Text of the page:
As part of our service, we file returns and associated payments for wages tax and social security contributions directly from our payroll system to the relevant authorities. Staying up to date with federal and provincial laws is a vital element of our payroll services. Our role in consulting with the Canada Revenue Agency includes:

  • Confirming the requirement to make payroll deductions. Any remuneration relating to employment requires registering for payroll
  • Obtaining the employee’s Social Insurance Number (SIN) within three days of their starting work, and completing Form TD1 (Personal Tax Credits Return) within seven days of starting and before paying the employee
  • Obtaining a Business Number (BN) from the federal government or a Québec Enterprise Number for those incorporating in that province
  • Opening a payroll program account to obtain the payroll number needed to remit deductions and file returns. We register for the program account as soon as hiring begins
  • Calculating deductions and contributions for Canadian Pension Plan (CPP), Employment Insurance (EI) and income tax
  • Submitting payroll information returns, completing, and filing year-end summary of all employees’ pay and deductions and remitting deductions for CPP, EI and income tax. In most cases deductions are filed by the 15th of the month after employees are paid. Remuneration includes taxable benefits and allowances. Different rules may apply to Small and Medium Enterprises (SMEs)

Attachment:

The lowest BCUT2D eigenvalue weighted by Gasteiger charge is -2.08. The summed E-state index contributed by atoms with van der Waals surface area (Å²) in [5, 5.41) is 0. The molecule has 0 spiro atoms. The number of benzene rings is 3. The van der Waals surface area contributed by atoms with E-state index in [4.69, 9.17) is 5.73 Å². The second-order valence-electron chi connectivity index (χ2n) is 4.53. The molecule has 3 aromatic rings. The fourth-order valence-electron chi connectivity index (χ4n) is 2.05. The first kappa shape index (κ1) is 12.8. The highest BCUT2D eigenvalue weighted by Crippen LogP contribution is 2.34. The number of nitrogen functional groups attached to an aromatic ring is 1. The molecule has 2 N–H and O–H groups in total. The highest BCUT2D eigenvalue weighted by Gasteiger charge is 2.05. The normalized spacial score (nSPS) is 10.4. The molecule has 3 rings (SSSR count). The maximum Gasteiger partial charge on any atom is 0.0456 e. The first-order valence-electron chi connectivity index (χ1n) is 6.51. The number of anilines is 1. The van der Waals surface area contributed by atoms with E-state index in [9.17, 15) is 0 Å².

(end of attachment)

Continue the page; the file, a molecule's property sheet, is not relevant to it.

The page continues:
Additional payroll support includes:

  • Negotiating any tax exemptions for skilled expats (where applicable)
  • Reconciling federal, and any provincial, territorial and local taxes to assess for refunds or extra payments
  • Calculating employees’ monthly salary and sending their pay slips
  • Researching for any available tax incentives
  • Submitting employees’ and employers’ wage tax returns
  • Creating and submitting your company’s annual accounts and year-end statements
  • Creating payment schedules for salaries and any insurance contributions (if applicable)
  • Ensuring accurate personal income tax returns are filed for you and your employees, where required

The above checklist highlights why the vast percentage of foreign companies expanding into Canada’s strictly regulated business environment hand their payroll to EOR providers such as Bradford Jacobs. By outsourcing payroll, your company complies with tax and employment regulations without risking sanctions or financial penalties for late or incomplete filing. You focus on your goals and expansion, free of any concerns over payroll.

What is required to set up Payroll in Canada?

Companies expanding into Canada must meet basic legal requirements with running payroll, in addition to complying with minimum wage, overtime pay and employee benefits which vary between federal government and provincial regulations.